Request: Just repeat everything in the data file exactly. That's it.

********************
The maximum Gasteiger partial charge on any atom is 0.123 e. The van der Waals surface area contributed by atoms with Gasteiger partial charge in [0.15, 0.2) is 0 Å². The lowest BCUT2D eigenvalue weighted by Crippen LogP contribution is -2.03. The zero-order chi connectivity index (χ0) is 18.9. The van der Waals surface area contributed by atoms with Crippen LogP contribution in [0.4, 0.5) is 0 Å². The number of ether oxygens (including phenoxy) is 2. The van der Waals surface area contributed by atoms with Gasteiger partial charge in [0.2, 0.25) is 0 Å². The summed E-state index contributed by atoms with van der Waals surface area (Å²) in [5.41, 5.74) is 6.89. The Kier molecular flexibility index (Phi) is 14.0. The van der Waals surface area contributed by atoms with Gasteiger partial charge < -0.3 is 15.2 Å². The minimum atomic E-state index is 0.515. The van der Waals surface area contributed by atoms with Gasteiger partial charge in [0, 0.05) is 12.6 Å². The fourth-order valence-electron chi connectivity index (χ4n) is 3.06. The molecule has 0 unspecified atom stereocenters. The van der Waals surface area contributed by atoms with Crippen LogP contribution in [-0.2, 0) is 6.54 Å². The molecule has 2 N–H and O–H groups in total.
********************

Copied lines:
The maximum Gasteiger partial charge on any atom is 0.123 e. The van der Waals surface area contributed by atoms with Gasteiger partial charge in [0.15, 0.2) is 0 Å². The lowest BCUT2D eigenvalue weighted by Crippen LogP contribution is -2.03. The zero-order chi connectivity index (χ0) is 18.9. The van der Waals surface area contributed by atoms with Crippen LogP contribution in [0.4, 0.5) is 0 Å². The number of ether oxygens (including phenoxy) is 2. The van der Waals surface area contributed by atoms with Gasteiger partial charge in [0.2, 0.25) is 0 Å². The summed E-state index contributed by atoms with van der Waals surface area (Å²) in [5.41, 5.74) is 6.89. The Kier molecular flexibility index (Phi) is 14.0. The van der Waals surface area contributed by atoms with Gasteiger partial charge < -0.3 is 15.2 Å². The minimum atomic E-state index is 0.515. The van der Waals surface area contributed by atoms with Gasteiger partial charge in [0, 0.05) is 12.6 Å². The fourth-order valence-electron chi connectivity index (χ4n) is 3.06. The molecule has 0 unspecified atom stereocenters. The van der Waals surface area contributed by atoms with Crippen LogP contribution in [-0.2, 0) is 6.54 Å². The molecule has 2 N–H and O–H groups in total.